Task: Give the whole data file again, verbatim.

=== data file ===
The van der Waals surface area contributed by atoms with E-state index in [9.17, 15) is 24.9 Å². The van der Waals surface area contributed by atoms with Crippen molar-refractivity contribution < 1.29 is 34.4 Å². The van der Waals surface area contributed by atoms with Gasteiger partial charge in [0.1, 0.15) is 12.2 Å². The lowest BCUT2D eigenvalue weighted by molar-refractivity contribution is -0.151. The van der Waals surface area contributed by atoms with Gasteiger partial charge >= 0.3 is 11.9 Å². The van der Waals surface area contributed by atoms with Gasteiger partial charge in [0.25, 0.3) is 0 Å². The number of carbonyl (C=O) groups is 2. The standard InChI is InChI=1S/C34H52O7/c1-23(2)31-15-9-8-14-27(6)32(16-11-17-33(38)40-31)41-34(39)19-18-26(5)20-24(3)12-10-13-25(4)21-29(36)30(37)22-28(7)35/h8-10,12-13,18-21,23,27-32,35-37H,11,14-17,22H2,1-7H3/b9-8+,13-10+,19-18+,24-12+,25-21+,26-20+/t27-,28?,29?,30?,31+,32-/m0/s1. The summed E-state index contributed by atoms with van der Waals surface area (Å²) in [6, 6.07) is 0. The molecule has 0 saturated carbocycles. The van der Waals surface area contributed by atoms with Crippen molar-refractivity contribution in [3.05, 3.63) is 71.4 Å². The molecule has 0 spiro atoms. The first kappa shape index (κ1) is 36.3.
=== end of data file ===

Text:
The van der Waals surface area contributed by atoms with E-state index in [9.17, 15) is 24.9 Å². The van der Waals surface area contributed by atoms with Crippen molar-refractivity contribution < 1.29 is 34.4 Å². The van der Waals surface area contributed by atoms with Gasteiger partial charge in [0.1, 0.15) is 12.2 Å². The lowest BCUT2D eigenvalue weighted by molar-refractivity contribution is -0.151. The van der Waals surface area contributed by atoms with Gasteiger partial charge >= 0.3 is 11.9 Å². The van der Waals surface area contributed by atoms with Gasteiger partial charge in [0.25, 0.3) is 0 Å². The number of carbonyl (C=O) groups is 2. The standard InChI is InChI=1S/C34H52O7/c1-23(2)31-15-9-8-14-27(6)32(16-11-17-33(38)40-31)41-34(39)19-18-26(5)20-24(3)12-10-13-25(4)21-29(36)30(37)22-28(7)35/h8-10,12-13,18-21,23,27-32,35-37H,11,14-17,22H2,1-7H3/b9-8+,13-10+,19-18+,24-12+,25-21+,26-20+/t27-,28?,29?,30?,31+,32-/m0/s1. The summed E-state index contributed by atoms with van der Waals surface area (Å²) in [6, 6.07) is 0. The molecule has 0 saturated carbocycles. The van der Waals surface area contributed by atoms with Crippen molar-refractivity contribution in [3.05, 3.63) is 71.4 Å². The molecule has 0 spiro atoms. The first kappa shape index (κ1) is 36.3.